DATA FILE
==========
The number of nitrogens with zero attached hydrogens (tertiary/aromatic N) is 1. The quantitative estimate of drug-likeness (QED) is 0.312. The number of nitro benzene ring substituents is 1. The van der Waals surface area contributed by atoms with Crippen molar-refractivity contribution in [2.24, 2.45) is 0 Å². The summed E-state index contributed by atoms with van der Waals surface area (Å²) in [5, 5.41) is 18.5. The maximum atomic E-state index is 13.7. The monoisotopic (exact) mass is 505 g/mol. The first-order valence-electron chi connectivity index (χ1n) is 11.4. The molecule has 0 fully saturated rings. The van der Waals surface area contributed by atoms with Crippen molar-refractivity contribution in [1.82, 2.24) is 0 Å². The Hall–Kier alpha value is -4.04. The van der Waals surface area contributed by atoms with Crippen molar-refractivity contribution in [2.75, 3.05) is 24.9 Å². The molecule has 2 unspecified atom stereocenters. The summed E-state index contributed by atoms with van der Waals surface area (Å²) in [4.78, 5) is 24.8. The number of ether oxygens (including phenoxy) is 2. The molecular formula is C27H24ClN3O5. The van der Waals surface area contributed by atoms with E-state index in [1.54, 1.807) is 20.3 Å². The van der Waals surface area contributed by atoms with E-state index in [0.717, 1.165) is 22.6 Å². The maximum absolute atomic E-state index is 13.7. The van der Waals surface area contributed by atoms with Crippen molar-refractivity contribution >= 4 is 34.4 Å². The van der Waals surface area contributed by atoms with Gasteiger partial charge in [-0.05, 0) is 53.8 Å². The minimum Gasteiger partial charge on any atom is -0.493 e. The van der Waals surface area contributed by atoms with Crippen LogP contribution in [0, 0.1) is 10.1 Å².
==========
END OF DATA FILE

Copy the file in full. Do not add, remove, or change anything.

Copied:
The number of nitrogens with zero attached hydrogens (tertiary/aromatic N) is 1. The quantitative estimate of drug-likeness (QED) is 0.312. The number of nitro benzene ring substituents is 1. The van der Waals surface area contributed by atoms with Crippen molar-refractivity contribution in [2.24, 2.45) is 0 Å². The summed E-state index contributed by atoms with van der Waals surface area (Å²) in [5, 5.41) is 18.5. The maximum atomic E-state index is 13.7. The monoisotopic (exact) mass is 505 g/mol. The first-order valence-electron chi connectivity index (χ1n) is 11.4. The molecule has 0 fully saturated rings. The van der Waals surface area contributed by atoms with Crippen molar-refractivity contribution in [1.82, 2.24) is 0 Å². The Hall–Kier alpha value is -4.04. The van der Waals surface area contributed by atoms with Crippen molar-refractivity contribution in [2.75, 3.05) is 24.9 Å². The molecule has 2 unspecified atom stereocenters. The summed E-state index contributed by atoms with van der Waals surface area (Å²) in [4.78, 5) is 24.8. The number of ether oxygens (including phenoxy) is 2. The molecular formula is C27H24ClN3O5. The van der Waals surface area contributed by atoms with E-state index in [1.54, 1.807) is 20.3 Å². The van der Waals surface area contributed by atoms with E-state index in [0.717, 1.165) is 22.6 Å². The maximum absolute atomic E-state index is 13.7. The van der Waals surface area contributed by atoms with Crippen molar-refractivity contribution >= 4 is 34.4 Å². The van der Waals surface area contributed by atoms with Gasteiger partial charge in [-0.05, 0) is 53.8 Å². The minimum Gasteiger partial charge on any atom is -0.493 e. The van der Waals surface area contributed by atoms with Crippen LogP contribution in [0, 0.1) is 10.1 Å².